September 29, 2010 § 22 Comments
I can’t tell you how many times I’ve heard it.
“So, you’re in pastry, right?”
I’m a woman, so of course I’m in pastry. I heard it all through culinary school, I’ve heard it in restaurants, I’ve heard it from total strangers I meet out and about. It’s pretty tiresome.
I suppose every industry has its own version of it. A blue-haired friend of mine who’s a software engineer tells me that what she always gets is, “You’re in marketing, right?”
But in kitchens, it’s pastry.
Pastry is sweet and sugary and dainty and cute, so of course it’s women’s business.
Women in pastry don’t have to conform to the hypermasculine culture of the line cooks, but on the other hand, this makes the “dough bitches” easily dismissed by the rest of the kitchen. They don’t come in for the hazing and the harassment, but they don’t get taken seriously, either. What they do get, again and again, is having to listen to the same “jokes” and “banter” that women on the line do, plus a line of shit about how useless and girly their work is. They also have to put up with the line cooks stealing their prep and ingredients, because, hey, patisserie doesn’t matter, they can remake it, it’s no big deal.
Feminists and sociologists have long discussed how the marketing and consumption of food is highly gendered. And it is, very much so. What most people outside the industry don’t necessarily realize is that preparation and style of food is also highly gendered.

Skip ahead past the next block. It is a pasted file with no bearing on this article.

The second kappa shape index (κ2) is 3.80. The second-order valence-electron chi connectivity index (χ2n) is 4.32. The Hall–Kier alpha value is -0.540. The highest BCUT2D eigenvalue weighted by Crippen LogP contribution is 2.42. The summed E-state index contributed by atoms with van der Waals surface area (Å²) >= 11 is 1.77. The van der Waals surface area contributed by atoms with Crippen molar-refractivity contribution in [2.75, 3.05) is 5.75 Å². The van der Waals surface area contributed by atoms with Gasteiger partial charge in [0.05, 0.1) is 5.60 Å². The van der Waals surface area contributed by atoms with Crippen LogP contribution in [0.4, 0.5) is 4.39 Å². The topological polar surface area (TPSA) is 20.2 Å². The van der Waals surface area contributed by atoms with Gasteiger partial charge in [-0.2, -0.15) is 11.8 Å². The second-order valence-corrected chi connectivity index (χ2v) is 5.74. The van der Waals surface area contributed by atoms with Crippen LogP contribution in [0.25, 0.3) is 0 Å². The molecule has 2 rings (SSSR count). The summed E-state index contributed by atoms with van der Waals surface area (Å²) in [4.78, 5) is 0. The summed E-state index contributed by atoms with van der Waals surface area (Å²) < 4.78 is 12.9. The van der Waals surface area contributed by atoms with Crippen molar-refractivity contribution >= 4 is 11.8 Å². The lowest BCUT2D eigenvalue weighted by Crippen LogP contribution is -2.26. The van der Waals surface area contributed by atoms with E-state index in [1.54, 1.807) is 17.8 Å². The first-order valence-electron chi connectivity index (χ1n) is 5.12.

Haute cuisine is masculine. Comfort food is feminine. Molecular gastronomy is masculine. Pastry is feminine. BBQ is masculine, spicy food is masculine, anything with big, bold flavors and cutting edge styling is masculine. Soups and stews and pot roasts and, ahem, pies — homestyle food — are feminine.
Last year, the Astor Food and Wine Center in Manhattan hosted a panel on the differences between male and female chefs. The four panelists each tried five courses consisting of two paired dishes featuring the same main ingredient, one prepared by a woman and one by a man. The panelists then tried to determine which dish was which. Unsurprisingly, they found no significant differences, and got it wrong as often as they got it right.
But the panelists did list some of their preconceived notions and cliches, including:
- Women chefs use spices more subtly than men
- Male chefs love to make use of lots of toys in their cooking (look out, Grant Achatz)
- Female chefs cook to nurture and feed people’s souls, while male chefs cook to compete and impress
- Women chefs are more likely to cook soulful “grandmere-style” food than their male counterparts, who are much more likely to be into dazzling, technique-driven cooking